Open to Ages 16-29
Saturdays, September 21-November 2, 9-1, JHU-MICA Film Center
In this journalism workshop, student fellows will explore the possibilities of video and photojournalism to tell the stories of their city. Social networking platforms like Instagram and Twitter have overtaken traditional media in the coverage of breaking news, and video news packages have become the norm online. In line with this trend, fellows will continue to develop “Dateline Baltimore,” a virtual visual news journal that captures the pulse of Baltimore. Fellows will learn the news coverage process from identifying news and feature stories, to research and interviews, to the fundamentals of video production and editing and captioned photo reportage to inform with purpose. Working together and with instructors--themselves professional broadcast journalists--as an editorial team, they'll decide which stories to pursue and how to shape them for maximum impact, all while adhering 100% to facts in their reporting. Work will appear weekly on a dedicated Instagram feed, and complete portfolios for each fellow will be featured on the program website at the workshop's conclusion. Selected pieces will also be shared at a public exhibition. Limited to 12 student fellows.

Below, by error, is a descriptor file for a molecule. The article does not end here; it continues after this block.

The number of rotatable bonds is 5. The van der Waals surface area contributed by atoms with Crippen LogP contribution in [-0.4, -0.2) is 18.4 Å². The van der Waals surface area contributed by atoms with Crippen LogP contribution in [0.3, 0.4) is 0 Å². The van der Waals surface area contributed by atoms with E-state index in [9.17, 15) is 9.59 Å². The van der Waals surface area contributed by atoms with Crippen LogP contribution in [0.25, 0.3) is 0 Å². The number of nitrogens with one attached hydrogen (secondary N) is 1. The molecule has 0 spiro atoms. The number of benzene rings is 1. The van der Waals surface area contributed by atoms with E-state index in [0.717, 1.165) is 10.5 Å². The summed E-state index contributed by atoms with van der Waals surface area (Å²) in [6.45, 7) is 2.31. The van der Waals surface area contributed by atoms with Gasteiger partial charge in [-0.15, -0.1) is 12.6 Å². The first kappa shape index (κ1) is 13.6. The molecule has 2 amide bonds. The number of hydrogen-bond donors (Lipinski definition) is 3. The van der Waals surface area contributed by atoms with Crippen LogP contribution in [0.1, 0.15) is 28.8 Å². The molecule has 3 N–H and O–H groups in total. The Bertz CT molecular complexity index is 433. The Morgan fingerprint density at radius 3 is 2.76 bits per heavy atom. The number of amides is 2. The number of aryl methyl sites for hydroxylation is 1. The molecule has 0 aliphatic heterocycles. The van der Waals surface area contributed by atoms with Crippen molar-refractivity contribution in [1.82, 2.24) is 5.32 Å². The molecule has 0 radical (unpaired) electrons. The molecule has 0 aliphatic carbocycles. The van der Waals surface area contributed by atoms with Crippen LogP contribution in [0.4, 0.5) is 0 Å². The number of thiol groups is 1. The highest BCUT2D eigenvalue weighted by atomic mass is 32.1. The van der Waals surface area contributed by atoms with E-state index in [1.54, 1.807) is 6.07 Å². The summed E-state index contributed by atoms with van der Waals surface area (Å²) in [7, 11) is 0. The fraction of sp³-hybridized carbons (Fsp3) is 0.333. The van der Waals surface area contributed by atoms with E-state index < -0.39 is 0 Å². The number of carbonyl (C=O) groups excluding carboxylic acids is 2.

Terrence Nelson is the managing broadcast producer for the ESPN & Special Olympics broadcast and production partnership. The Morgan State University graduate has worked on projects with major media outlets, such as TV One, CNN, NY Daily News, Netflix, NBC, and MTV.
Stan Saunders is a retired broadcaster for WJZ-TV Baltimore. He mentors youth in the Baltimore City Public Schools through his nonprofit program, Baltimore Academy of Sports & Entertainment (B.A.S.E.). He also creates community-impact documentaries, leveraging his more than thirty years telling Baltimore stories.